Sister Janice is a member of the Advisory Council on Immigrants and Internationals for the Department of Human Services of Allegheny County, and she is currently a member of the Welcoming Pittsburgh Steering Committee.
Sister Janice has received numerous awards for her extraordinary service. They include: the Michael McGrady Award for Service at the Art Rooney Awards Dinner in 2017, the OHTLI Award for 2017 given by the Secretariat of the Mexican Government for service to the Mexican community in the US, and the 2016 El Sol Award from the Hispanic Attorneys Committee of the Allegheny Bar Association.
Service Coordinator & Bilingual Navigator:
Originally from Panama, Pilar Caballero holds a degree in Finance and Bank Administration from the University of Santa María La Antigua in Panama City, Panama. Prior to living in Pittsburgh, Pilar lived in Texas near the Mexican border where she owned a physical therapy clinic that provided rehabilitation services. It was here, while advocating for a safe working environment for employees, that she had the first glimpse of Latino working conditions at the maquiladoras in Mexico, as well as in manufacturing companies like Alcoa and SAS. Pilar worked for a few years in Patient Access and also as a Spanish-English interpreter at St. Clair Hospital, where she continued her experience in the medical field.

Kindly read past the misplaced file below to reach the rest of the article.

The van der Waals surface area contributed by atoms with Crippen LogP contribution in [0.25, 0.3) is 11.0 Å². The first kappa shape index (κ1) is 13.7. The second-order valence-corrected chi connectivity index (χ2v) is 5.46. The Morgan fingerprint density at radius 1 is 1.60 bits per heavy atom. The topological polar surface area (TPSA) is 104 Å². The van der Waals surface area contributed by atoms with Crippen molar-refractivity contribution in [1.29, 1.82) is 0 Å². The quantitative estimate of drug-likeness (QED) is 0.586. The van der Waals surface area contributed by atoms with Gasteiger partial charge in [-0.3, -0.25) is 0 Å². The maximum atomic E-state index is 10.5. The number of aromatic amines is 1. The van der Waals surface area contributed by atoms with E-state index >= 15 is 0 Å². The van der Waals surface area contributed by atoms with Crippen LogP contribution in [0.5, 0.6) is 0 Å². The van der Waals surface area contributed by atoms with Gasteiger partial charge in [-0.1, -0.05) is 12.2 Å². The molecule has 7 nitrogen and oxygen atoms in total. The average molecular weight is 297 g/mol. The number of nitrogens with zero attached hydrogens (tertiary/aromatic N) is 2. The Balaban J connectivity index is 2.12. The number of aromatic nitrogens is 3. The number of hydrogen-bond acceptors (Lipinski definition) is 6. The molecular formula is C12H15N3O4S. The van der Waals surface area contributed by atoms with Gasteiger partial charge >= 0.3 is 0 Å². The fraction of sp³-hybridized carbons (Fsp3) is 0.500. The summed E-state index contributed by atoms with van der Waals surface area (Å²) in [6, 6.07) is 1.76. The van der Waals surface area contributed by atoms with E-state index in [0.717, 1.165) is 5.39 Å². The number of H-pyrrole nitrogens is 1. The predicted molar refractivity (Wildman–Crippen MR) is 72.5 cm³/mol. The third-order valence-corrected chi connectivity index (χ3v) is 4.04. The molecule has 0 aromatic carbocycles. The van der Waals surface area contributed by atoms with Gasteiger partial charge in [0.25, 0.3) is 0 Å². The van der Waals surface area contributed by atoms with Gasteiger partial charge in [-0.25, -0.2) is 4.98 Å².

Pilar had just started volunteering her services at Casa San José when she was offered a position as a Service Coordinator in 2017. She also works as a Spanish-English interpreter for PLAN (Pittsburgh Language Access Network) and as a Spanish linguist for Metlang. Pilar is a strong believer that knowledge of the English language lays the foundation for better communication and integration for Latinos into the Pittsburgh community.
Sister Valerie Zottola is our Volunteer Coordinator at Casa San José. Professionally, the majority of her adult life has been devoted to teaching and administering in elementary, high school and junior college education. She has a Bachelor’s degree in Business Education; a Master’s degree in Counselor Education; a Post Graduate Certificate in Christian Spirituality and Spiritual Direction, along with numerous graduate credits in theology.